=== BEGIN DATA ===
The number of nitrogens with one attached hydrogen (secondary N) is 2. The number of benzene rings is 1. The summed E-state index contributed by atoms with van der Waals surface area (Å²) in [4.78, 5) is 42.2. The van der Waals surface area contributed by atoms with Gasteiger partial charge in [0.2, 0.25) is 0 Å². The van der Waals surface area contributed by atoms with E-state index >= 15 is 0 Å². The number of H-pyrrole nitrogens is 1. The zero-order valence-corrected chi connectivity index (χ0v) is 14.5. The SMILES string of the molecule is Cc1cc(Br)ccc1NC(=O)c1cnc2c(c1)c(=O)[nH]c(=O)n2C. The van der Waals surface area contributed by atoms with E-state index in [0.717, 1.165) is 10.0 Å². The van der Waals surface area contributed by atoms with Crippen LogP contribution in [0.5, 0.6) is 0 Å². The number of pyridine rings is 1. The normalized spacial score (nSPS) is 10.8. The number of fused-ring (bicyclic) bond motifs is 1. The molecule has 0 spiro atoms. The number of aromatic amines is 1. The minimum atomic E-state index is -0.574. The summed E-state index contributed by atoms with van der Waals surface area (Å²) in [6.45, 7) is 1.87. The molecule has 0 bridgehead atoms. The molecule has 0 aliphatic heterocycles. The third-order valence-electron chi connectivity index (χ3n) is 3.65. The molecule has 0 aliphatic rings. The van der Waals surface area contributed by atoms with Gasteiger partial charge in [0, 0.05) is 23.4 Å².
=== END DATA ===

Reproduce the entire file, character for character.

The number of nitrogens with one attached hydrogen (secondary N) is 2. The number of benzene rings is 1. The summed E-state index contributed by atoms with van der Waals surface area (Å²) in [4.78, 5) is 42.2. The van der Waals surface area contributed by atoms with Gasteiger partial charge in [0.2, 0.25) is 0 Å². The van der Waals surface area contributed by atoms with E-state index >= 15 is 0 Å². The number of H-pyrrole nitrogens is 1. The zero-order valence-corrected chi connectivity index (χ0v) is 14.5. The SMILES string of the molecule is Cc1cc(Br)ccc1NC(=O)c1cnc2c(c1)c(=O)[nH]c(=O)n2C. The van der Waals surface area contributed by atoms with E-state index in [0.717, 1.165) is 10.0 Å². The van der Waals surface area contributed by atoms with Crippen LogP contribution in [0.5, 0.6) is 0 Å². The number of pyridine rings is 1. The normalized spacial score (nSPS) is 10.8. The number of fused-ring (bicyclic) bond motifs is 1. The molecule has 0 spiro atoms. The number of aromatic amines is 1. The minimum atomic E-state index is -0.574. The summed E-state index contributed by atoms with van der Waals surface area (Å²) in [6.45, 7) is 1.87. The molecule has 0 bridgehead atoms. The molecule has 0 aliphatic heterocycles. The third-order valence-electron chi connectivity index (χ3n) is 3.65. The molecule has 0 aliphatic rings. The van der Waals surface area contributed by atoms with Gasteiger partial charge in [0, 0.05) is 23.4 Å².